There are two sets of arguments about the AIG bonuses. One set of arguments concerns the abstract question of whether enacting a retrospective tax on a small number of companies is a wise, appropriate, or legal thing for Congress to do. The other set of arguments concerns the very concrete question of whether the bonuses actually serve some valuable social purpose. In this case, the supposedly valuable purpose is retention. At least, that's a "valuable purpose" if you buy the theory that particular AIG employees have a unique knowledge of the company's contracts, and are needed to unwind those positions.
Simon Johnson and James Kwak do not buy that theory. They don't even window shop that theory. And, while they've expressed their frustration with the theory before, I see they've now channeled that frustration onto the New York Times editorial page:
If A.I.G. wants to argue that complex transactions, hedging positions and counterparty relationships require employees who are intimately familiar with those trades, it should at least provide evidence that the arguments for doing so are sounder than the ones made in Indonesia in 1997, when leading bank-owning conglomerates claimed that only they understood their financing arrangements, which certainly were complex. Or the Russian bankers in 1998 who were convinced that only they and their friends could possibly close the deals that they had taken on. We heard variants of the same idea in Poland in 1990, Ukraine in 1994 (and in the Ukrainian crises subsequently), and Argentina in 2002.
Any grain of truth in these arguments must be weighed against the costs of allowing discredited insiders to manage institutions after they have blown them up. Even if the conclusion is that a few experts need to be retained, offering guaranteed bonuses to virtually the entire operation is hardly the way to achieve the desired results. We should not let people think that the best way to guarantee job security is to lose lots of money in a really complicated way.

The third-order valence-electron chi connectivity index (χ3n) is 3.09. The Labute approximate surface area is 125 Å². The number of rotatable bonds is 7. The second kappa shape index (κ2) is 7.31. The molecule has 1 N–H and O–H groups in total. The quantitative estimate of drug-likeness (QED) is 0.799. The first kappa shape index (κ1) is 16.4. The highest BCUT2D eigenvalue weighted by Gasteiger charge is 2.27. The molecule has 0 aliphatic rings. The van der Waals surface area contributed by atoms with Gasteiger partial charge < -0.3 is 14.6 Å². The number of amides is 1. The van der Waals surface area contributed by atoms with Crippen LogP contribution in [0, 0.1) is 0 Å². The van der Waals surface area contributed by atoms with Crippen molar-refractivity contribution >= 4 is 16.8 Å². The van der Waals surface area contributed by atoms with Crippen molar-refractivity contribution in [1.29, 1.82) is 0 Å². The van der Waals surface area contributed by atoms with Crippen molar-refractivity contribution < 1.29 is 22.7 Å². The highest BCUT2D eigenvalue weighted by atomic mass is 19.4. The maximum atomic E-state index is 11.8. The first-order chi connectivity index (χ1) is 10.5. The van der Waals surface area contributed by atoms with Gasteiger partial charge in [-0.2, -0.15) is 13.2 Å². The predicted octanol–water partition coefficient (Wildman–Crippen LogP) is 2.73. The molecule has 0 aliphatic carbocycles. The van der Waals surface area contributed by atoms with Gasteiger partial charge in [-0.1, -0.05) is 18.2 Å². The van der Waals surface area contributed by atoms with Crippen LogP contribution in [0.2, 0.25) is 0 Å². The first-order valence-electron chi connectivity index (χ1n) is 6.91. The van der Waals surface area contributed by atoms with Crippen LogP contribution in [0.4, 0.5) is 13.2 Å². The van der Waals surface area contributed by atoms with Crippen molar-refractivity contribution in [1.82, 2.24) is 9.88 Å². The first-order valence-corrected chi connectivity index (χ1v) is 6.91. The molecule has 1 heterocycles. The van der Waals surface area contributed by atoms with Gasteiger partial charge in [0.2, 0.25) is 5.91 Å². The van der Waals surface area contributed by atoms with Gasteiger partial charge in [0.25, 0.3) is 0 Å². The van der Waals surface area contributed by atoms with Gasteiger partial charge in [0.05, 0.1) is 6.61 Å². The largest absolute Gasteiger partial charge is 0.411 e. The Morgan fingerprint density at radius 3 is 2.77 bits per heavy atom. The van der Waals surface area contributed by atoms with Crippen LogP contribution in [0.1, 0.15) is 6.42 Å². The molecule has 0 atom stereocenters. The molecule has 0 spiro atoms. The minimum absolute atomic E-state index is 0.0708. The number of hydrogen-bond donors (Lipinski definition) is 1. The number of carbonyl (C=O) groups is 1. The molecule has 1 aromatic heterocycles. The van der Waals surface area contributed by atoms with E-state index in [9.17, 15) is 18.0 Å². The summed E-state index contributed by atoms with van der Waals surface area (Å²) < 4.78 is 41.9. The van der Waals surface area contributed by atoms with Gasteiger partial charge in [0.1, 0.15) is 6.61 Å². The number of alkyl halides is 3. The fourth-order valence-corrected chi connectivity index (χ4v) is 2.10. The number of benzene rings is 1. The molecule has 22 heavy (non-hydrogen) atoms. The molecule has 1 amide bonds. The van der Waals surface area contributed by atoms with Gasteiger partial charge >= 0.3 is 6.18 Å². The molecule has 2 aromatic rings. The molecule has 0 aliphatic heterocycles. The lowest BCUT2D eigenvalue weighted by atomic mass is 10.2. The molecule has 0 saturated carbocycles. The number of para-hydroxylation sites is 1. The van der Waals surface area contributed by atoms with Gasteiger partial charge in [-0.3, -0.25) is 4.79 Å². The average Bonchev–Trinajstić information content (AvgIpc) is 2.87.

I think this argument is pretty good, but has a couple of problems, especially when used as support for the House's tax bill. (I'm not in a position to judge how apt we should consider Kwak and Johnson's analogies to international banking crises, so I'll leave that out of it.) In general, I'm not sure why this argument shifts the burden of proof to AIG. Determining that AIG doesn't need to retain its employees is a necessary but not sufficient reason to strip away the bonuses. You also need to engage with the first question: Is a tax on bonuses a wise thing for Congress to do?
In fact, I think Johnson and Kwak's argument suggests that the House version of the tax is not the right thing to do. I agree with Johnson and Kwak's argument that blanketing the entire company with bonuses isn't the best way to retain particular employees. But this logic cuts both ways: If your argument is that certain "discredited insiders" don't need retention payments, then you aren't offering a reason to support a blanket tax on bonuses that falls across every class of employee at many different companies. You are offering a reason to fire the particular discredited employees at AIG.
Finally, I just don't share Johnson and Kwak's high skepticism of the retention argument. (I'm skeptical, but not that skeptical.) Kwak and Johnson make it sound like the individual greedy employees are making the case for their own enrichment. But since we still don't know who any of these employees are, they obviously aren't the ones arguing on behalf of their own bank accounts. As far as I can tell the strongest advocate for retaining certain employees is AIG's CEO Edward Liddy. But Edward Liddy has been CEO for less than six months and was appointed by the government. He has a salary of $1 and no bonus. And he is obviously making the bonus argument at great cost to his reputation -- which he claims is his only stake in the matter. Shouldn't that make us less skeptical of his arguments?